I don’t believe people should work for immoral companies IF they can help it – ie if it’s not down to that or starve (oil companies would be one example for this issue), but that still doesn’t solve the systematic problem. And if it’s just being one small cog in capitalism in an industry that ISN’T by itself directly related to the problem or anything (most middle class jobs), I don’t know. One is part of capitalism in a society that’s almost 100% capitalist.

        1. grizziz

          While marching and assembling might not be perfect analogues, they seem similar enough activities that the elites would take notice. The writers of the United States Constitution were concerned enough to explicitly provide for ‘the right of the people peaceably to assemble.’ The correlation between assemblies and change is not nearly perfect, think Tahir square in Egypt and Tienanmen square in China.
          Assembly should still be seen as a type of pressure that requires many other steps to effectively move the status quo. Finding a suitable leader and/or group to coordinate all these steps is as likely to be as dangerous as it is to be curative. A new faction elected to reduce a single element (carbon) in the atmosphere might push its new power to gainsay policies which might harm the comonwealth.

        2. Jim

          I would like to discuss what I consider to be a key issue in political mobilization.

          Is the hope of mobilizing a type of class consciousness–or the homogenization of millions of spontaneous individual wills into a type of unified single will, over a significant period of time,–an illusion?

          Has the Left tended to cover up a clear discussion of this issue by arguing that the absence of class consciousness is simply connected to the problem of inadequate organization?

        3. Demeter

          Marching in the 60’s scared the shit out of the 1% and the government…why else shoot up Kent State students? Among other groups, of course.

          But now, they just abuse, torture and arrest us. they’ve decided to save shooting for one-on-one encounters in backwards Southern style towns.

        4. Demeter

          The most successful mass action in DECADES happened this year in Massachusetts, when both employees and customers joined in a boycott to prevent the hostile takeover, gutting and destruction of their favorite grocery chain (Market Basket) by the evil cousin of the CEO, in a closely held family company.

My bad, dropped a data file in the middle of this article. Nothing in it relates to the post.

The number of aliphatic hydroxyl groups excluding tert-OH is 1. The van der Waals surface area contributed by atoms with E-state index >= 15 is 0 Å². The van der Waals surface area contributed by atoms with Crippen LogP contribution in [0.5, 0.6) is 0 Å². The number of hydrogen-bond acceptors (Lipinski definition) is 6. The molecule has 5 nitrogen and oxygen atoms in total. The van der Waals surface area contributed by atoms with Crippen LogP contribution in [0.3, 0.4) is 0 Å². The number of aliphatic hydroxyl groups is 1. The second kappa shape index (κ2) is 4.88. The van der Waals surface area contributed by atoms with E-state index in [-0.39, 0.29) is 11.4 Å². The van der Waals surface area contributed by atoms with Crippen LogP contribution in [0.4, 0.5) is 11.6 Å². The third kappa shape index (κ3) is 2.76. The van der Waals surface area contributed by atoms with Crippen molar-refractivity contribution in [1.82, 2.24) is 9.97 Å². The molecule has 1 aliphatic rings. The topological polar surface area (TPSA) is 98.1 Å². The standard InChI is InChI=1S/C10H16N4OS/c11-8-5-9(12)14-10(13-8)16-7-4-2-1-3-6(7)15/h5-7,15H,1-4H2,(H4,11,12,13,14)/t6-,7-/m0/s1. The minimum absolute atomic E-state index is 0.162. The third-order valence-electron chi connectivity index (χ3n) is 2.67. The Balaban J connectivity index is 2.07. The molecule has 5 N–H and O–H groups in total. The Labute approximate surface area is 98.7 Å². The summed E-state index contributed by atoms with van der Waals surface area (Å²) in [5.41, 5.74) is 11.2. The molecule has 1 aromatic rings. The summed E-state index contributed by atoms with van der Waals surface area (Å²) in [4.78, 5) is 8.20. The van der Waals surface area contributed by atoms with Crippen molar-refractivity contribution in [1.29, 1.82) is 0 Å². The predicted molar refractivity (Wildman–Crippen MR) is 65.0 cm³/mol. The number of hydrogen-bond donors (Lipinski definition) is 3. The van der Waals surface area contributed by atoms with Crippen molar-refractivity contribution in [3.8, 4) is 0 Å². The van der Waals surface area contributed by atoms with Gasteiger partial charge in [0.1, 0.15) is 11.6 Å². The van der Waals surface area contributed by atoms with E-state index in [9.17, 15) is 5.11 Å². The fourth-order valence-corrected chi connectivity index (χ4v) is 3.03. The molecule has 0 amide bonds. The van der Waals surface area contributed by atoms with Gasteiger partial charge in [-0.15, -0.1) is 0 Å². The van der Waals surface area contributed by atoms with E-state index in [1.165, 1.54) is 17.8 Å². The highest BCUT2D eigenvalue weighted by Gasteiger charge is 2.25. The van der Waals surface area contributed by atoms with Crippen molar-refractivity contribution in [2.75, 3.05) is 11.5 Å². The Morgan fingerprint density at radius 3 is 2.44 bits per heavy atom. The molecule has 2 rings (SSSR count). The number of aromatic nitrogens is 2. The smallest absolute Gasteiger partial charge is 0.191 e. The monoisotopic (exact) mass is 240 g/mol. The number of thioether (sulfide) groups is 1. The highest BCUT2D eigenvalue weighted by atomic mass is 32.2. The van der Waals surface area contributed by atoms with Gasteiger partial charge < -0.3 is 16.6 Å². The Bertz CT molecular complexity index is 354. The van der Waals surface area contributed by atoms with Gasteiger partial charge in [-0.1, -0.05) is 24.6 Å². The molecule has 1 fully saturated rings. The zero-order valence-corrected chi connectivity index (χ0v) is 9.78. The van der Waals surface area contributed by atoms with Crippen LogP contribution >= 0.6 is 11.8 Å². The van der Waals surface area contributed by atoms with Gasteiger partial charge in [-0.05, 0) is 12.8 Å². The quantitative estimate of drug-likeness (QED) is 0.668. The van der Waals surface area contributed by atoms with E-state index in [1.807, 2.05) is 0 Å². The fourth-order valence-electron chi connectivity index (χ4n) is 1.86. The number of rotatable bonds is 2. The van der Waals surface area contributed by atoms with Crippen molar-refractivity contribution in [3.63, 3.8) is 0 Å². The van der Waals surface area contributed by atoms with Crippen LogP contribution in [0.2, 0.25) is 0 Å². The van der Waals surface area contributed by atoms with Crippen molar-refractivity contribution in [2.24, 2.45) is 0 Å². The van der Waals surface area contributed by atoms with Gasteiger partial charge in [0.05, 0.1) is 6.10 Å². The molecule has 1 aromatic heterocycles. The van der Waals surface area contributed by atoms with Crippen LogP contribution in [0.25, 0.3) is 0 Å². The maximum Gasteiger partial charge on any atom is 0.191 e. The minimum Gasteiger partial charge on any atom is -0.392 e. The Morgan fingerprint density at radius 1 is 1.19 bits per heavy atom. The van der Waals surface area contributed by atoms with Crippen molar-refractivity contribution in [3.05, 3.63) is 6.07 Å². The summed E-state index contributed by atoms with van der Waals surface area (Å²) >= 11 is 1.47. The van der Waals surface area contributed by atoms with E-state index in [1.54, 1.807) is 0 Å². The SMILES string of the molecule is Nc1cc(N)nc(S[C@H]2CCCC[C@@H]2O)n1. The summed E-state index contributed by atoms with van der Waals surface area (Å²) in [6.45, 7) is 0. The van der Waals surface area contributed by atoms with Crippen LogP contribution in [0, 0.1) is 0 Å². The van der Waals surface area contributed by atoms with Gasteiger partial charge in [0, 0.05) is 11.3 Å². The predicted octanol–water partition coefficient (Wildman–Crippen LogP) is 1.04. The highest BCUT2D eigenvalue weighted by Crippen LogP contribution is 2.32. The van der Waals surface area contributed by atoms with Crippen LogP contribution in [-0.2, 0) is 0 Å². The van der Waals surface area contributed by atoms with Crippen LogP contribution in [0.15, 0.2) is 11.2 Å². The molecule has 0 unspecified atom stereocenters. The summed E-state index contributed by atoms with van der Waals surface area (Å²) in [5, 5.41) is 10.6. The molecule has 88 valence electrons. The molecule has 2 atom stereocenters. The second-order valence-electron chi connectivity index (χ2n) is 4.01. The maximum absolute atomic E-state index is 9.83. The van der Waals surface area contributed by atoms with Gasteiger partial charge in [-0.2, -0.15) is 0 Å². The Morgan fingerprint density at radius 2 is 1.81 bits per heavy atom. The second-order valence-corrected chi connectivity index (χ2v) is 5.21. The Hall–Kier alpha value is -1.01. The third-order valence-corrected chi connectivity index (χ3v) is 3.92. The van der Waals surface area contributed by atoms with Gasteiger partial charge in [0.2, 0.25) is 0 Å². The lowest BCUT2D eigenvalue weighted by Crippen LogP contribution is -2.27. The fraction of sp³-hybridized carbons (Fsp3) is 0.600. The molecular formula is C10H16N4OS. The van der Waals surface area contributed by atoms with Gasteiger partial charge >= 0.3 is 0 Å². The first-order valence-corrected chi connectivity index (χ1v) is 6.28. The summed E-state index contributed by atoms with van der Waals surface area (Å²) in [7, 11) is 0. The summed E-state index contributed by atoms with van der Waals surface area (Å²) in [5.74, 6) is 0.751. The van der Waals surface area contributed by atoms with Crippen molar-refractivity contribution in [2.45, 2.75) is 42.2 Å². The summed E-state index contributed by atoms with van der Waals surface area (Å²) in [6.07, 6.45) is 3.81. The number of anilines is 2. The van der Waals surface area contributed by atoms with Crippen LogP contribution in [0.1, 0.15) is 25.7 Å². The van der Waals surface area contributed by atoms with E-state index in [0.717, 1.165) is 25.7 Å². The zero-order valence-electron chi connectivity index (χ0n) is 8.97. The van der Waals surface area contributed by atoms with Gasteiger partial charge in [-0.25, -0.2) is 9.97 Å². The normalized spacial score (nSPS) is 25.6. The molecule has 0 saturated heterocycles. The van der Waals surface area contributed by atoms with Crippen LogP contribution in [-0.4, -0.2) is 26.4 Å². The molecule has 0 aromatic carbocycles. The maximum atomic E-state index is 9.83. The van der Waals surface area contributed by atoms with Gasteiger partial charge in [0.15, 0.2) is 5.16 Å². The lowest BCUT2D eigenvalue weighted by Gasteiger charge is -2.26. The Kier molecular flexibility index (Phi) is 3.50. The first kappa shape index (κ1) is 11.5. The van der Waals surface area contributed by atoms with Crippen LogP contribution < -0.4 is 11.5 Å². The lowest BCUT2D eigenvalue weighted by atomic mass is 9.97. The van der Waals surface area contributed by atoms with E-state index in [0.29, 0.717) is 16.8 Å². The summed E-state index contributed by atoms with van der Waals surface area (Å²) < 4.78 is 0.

This may be the action to take henceforth. They can rewrite labor laws to exclude all the effective worker actions of days past….but how can they argue with the customers? The boycott cannot be legislated out of existence, like strikes, slowdowns, sitdowns, picket lines, federal injunctions, etc. How would one write a Taft-Hartley Act to force consumers/customers to “behave”?

          Can you see a mass protest from doctors, insurance company workers and the victims of non-universal single payer health insurance scamming? It may be the only way to get to something that actually helps the 99% and saves the nation real money.

      2. Jackrabbit

        Marching these days seems less likely to be impactful because corporate owned MSM’s primary interest is the bottom line.

        Climate change is a political problem. It can’t be solved by individual action. Quit your job at an energy company? someone will just take your place. And concerned individuals who conserve/cut back on energy use can never do enough to ‘save the planet’. Governmental action is necessary to force the changes that are required.

        The major problem is money in politics, but:

        1) companies and individuals with a commercial interest will outspend nonprofits on media FUD and political campaigns

        2) other industries and wealthy individuals will generally ‘play the game’ and stay silent

        I like your ideas about celebrities and boycotts but I would be concerned about:

        – politicians defuse the urgency by saying that they are working on the problem

        – Energy company FUD and corporate MSM ignore the effort and/or denounce it


        Maybe the protestors are not marching for publicity but for solidarity? Maybe at this point its more about coalition building (getting to what you call a committed core) than change. Maybe they are marching not because they expect to be heard but because they are encouraged by the company of others that are concerned and frustrated.

        Maybe this is just the beginning of marching that will grow in size and scope. Mabye when there are millions marching in multiple cities it will be impossible for MSM and politicians to ignore or deride their efforts.

        H O P

        1. Jackrabbit

          Dana’s comment (below) supports the solidarity view.

          I don’t think these marchers are deluded. Most people are well aware of how things work (or don’t work). Shouldn’t we praise their commitment and urge others to follow their example?